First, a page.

Growing a small tech business in South Africa

I have a small business of my own that launched in October 2004.  When I started working on it in about June or July 2004 I was so excited about it.  After a fair sized payment to my web developer we got it off the ground and I soon had my first subscribers.  In the beginning I had grand ideas about how the business should be run.  My prices were half my closest competitor (well, the ones who were charging at any rate) and the site design was simple.  About 5 months later I have come to the realisation that my target market doesn’t want what I offered.  It was a really tough realisation.

I also realised that my web developer didn’t share my vision for the site and we parted ways.  When I met with new developers (the guys I now use for my hosting and development work), I came to see that for my venture to work, I need to turn the whole thing upside down.  This requires a complete redevelopment of the site to do it properly and that, of course, requires money.  Lots of it (certainly considering that the site isn’t producing much and I am funding this myself).

Once the disillusionment and unfortunate depression began to lift and I started to focus on the site once more (this involved a narrowing of my focus to one project from the 3 or 4 projects which I began to think about) it became clear that I must do more homework and I have to locate some seed funding to get the show on the road.  There is no point putting up an OK site or even a site that is like the rest.  One thing I have learned from my extensive (sic) blogging career is that your site has to be distinguishable from the rest and has to be dynamic if you hope to attract people to it and keep them coming back.  I am going through some older posts on Mena’s Corner and reading what she said about the different levels of funding Six Apart has taken on to develop and grow over the years.  I really admire what Mena and Ben did with their company and the awesome business they now run.  In many ways, I look to their stories for inspiration.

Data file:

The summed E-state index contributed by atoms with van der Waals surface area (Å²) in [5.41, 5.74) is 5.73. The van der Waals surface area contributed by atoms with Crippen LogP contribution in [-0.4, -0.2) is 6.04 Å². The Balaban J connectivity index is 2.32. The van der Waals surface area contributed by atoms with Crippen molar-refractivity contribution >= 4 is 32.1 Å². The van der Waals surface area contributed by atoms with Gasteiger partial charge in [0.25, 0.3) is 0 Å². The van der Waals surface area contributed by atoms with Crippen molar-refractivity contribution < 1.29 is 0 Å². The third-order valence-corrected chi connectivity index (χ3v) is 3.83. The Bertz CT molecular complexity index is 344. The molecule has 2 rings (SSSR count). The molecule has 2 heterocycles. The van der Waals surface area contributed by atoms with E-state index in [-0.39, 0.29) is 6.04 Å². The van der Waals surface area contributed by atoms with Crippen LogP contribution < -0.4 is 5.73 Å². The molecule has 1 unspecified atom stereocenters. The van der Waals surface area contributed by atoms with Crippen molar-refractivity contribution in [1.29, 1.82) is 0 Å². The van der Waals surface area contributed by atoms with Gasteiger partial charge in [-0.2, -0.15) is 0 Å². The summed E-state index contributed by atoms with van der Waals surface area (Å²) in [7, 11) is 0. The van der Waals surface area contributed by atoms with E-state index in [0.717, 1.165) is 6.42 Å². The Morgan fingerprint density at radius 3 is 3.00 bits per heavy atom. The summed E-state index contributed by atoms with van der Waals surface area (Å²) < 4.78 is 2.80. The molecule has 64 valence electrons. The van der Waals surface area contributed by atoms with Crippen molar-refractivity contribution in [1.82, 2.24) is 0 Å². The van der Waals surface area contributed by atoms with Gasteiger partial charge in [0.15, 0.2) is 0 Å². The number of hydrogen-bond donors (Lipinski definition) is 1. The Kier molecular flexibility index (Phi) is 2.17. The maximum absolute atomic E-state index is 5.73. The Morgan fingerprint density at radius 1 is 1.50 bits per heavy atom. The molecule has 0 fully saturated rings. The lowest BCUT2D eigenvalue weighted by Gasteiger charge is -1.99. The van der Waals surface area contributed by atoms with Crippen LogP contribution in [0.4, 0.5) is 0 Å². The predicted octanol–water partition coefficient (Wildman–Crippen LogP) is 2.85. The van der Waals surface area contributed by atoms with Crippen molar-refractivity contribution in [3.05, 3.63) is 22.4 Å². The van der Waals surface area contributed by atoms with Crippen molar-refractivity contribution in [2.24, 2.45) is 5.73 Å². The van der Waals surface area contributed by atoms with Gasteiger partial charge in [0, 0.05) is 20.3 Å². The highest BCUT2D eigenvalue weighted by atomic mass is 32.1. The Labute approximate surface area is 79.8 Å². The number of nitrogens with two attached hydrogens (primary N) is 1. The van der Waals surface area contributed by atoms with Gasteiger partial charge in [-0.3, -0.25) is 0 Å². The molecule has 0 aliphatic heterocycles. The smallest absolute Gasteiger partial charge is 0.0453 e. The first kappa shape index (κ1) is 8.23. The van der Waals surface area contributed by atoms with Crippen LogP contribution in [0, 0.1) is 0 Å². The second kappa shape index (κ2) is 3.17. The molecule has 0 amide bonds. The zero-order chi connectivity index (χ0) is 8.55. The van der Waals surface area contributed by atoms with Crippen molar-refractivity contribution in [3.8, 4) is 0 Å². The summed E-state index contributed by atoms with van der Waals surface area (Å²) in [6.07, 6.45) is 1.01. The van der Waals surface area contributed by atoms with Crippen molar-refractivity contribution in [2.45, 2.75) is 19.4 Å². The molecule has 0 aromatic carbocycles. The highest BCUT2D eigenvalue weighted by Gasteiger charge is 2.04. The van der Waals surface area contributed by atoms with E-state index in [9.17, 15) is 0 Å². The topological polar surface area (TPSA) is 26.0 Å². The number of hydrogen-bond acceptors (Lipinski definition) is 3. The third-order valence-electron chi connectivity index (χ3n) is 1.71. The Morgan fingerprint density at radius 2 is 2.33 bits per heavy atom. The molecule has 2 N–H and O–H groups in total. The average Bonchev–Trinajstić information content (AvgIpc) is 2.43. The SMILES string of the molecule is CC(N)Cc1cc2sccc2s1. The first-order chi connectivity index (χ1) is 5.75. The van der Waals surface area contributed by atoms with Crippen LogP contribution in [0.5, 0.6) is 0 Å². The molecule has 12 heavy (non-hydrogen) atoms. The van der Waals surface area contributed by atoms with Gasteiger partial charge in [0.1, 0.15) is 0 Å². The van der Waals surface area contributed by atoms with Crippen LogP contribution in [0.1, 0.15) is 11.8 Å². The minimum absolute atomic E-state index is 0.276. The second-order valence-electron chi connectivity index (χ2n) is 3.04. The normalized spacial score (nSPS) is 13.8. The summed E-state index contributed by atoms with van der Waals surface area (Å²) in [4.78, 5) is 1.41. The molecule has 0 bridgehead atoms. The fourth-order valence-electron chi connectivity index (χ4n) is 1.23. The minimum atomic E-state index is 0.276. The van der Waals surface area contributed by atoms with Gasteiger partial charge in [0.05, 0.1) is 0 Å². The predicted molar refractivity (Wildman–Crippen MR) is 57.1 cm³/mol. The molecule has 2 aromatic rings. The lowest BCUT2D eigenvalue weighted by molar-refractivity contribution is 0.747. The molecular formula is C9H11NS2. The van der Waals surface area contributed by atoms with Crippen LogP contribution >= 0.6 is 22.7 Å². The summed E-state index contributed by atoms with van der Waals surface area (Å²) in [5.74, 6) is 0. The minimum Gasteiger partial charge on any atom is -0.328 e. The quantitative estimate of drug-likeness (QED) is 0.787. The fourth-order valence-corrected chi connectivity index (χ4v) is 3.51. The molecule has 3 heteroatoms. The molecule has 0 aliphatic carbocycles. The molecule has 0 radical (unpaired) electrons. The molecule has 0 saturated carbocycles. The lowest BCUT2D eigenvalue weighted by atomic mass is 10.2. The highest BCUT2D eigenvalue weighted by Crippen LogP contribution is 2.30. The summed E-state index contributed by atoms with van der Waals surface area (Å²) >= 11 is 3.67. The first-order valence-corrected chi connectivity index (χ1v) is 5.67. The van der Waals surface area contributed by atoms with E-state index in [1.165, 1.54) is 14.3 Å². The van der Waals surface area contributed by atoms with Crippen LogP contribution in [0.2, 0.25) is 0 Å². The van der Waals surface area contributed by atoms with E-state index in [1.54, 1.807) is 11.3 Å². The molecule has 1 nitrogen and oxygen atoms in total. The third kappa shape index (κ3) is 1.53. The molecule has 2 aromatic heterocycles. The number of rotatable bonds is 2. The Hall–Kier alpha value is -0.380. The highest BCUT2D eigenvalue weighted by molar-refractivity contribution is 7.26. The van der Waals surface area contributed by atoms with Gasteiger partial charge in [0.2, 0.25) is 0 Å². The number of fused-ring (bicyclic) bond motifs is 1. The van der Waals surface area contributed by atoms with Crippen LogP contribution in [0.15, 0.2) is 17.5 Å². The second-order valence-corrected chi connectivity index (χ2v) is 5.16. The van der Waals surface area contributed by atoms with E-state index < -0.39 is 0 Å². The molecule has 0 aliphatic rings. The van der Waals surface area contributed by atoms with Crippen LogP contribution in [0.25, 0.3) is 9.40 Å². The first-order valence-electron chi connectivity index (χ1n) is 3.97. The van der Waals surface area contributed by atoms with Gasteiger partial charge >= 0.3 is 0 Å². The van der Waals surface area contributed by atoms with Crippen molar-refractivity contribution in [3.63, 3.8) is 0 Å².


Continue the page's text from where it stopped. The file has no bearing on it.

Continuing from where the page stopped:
My question is how a small business owner goes about locating what may still be or was called Venture Capital these days?  Money tends to make things happen far faster and more effectively.  To me, it has become the oil that lubricates the many ideas that could become brilliant realities and help me make my business really great.

Paul
Enthusiast, writer, strategist and photographer. Inbound Marketing Specialist. Passionate about my wife, Gina and #proudDad. Allergic to stupid

  1. Well, I don't know about South Africa but in America if you are a small business (and you sound really small) a venture capitalist won't be interested unless you have a really great/new idea. However, many businesses that are looking for funding start with an angel investor first. This is someone who likes your business plan and is willing to invest his own money in the venture.